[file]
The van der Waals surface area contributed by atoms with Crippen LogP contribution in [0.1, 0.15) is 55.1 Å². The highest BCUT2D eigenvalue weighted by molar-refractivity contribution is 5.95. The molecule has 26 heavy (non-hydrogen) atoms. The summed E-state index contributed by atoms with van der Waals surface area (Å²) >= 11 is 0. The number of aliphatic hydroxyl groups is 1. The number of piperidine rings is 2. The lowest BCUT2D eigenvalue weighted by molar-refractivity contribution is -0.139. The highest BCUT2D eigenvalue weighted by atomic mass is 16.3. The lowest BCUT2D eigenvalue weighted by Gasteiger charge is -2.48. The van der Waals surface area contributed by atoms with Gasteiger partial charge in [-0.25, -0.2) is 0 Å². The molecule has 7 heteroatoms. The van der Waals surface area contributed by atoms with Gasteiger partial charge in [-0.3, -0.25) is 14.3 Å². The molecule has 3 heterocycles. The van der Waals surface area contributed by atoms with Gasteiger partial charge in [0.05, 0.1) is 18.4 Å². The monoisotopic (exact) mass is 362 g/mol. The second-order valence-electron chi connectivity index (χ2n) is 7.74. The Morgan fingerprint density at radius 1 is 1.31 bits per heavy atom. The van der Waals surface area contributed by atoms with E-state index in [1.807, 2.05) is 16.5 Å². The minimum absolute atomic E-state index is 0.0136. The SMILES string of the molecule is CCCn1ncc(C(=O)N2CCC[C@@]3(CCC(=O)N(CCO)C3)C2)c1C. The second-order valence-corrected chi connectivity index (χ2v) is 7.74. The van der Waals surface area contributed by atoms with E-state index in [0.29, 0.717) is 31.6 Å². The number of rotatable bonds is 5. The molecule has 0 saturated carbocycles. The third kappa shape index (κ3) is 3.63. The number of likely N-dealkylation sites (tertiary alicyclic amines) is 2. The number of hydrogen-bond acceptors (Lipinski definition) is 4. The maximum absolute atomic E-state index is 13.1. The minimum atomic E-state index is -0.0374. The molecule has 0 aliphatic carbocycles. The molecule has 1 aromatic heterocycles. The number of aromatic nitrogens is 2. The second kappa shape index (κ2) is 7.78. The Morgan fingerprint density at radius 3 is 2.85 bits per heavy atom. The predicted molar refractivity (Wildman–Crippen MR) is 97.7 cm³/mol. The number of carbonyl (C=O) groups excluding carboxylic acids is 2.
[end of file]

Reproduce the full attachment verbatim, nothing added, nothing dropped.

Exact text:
The van der Waals surface area contributed by atoms with Crippen LogP contribution in [0.1, 0.15) is 55.1 Å². The highest BCUT2D eigenvalue weighted by molar-refractivity contribution is 5.95. The molecule has 26 heavy (non-hydrogen) atoms. The summed E-state index contributed by atoms with van der Waals surface area (Å²) >= 11 is 0. The number of aliphatic hydroxyl groups is 1. The number of piperidine rings is 2. The lowest BCUT2D eigenvalue weighted by molar-refractivity contribution is -0.139. The highest BCUT2D eigenvalue weighted by atomic mass is 16.3. The lowest BCUT2D eigenvalue weighted by Gasteiger charge is -2.48. The van der Waals surface area contributed by atoms with Gasteiger partial charge in [-0.25, -0.2) is 0 Å². The molecule has 7 heteroatoms. The van der Waals surface area contributed by atoms with Gasteiger partial charge in [-0.3, -0.25) is 14.3 Å². The molecule has 3 heterocycles. The van der Waals surface area contributed by atoms with Gasteiger partial charge in [0.05, 0.1) is 18.4 Å². The monoisotopic (exact) mass is 362 g/mol. The second-order valence-electron chi connectivity index (χ2n) is 7.74. The Morgan fingerprint density at radius 1 is 1.31 bits per heavy atom. The van der Waals surface area contributed by atoms with E-state index in [1.807, 2.05) is 16.5 Å². The minimum absolute atomic E-state index is 0.0136. The SMILES string of the molecule is CCCn1ncc(C(=O)N2CCC[C@@]3(CCC(=O)N(CCO)C3)C2)c1C. The second-order valence-corrected chi connectivity index (χ2v) is 7.74. The van der Waals surface area contributed by atoms with E-state index in [0.29, 0.717) is 31.6 Å². The number of rotatable bonds is 5. The molecule has 0 saturated carbocycles. The third kappa shape index (κ3) is 3.63. The number of likely N-dealkylation sites (tertiary alicyclic amines) is 2. The number of hydrogen-bond acceptors (Lipinski definition) is 4. The maximum absolute atomic E-state index is 13.1. The minimum atomic E-state index is -0.0374. The molecule has 0 aliphatic carbocycles. The molecule has 1 aromatic heterocycles. The number of aromatic nitrogens is 2. The second kappa shape index (κ2) is 7.78. The Morgan fingerprint density at radius 3 is 2.85 bits per heavy atom. The predicted molar refractivity (Wildman–Crippen MR) is 97.7 cm³/mol. The number of carbonyl (C=O) groups excluding carboxylic acids is 2.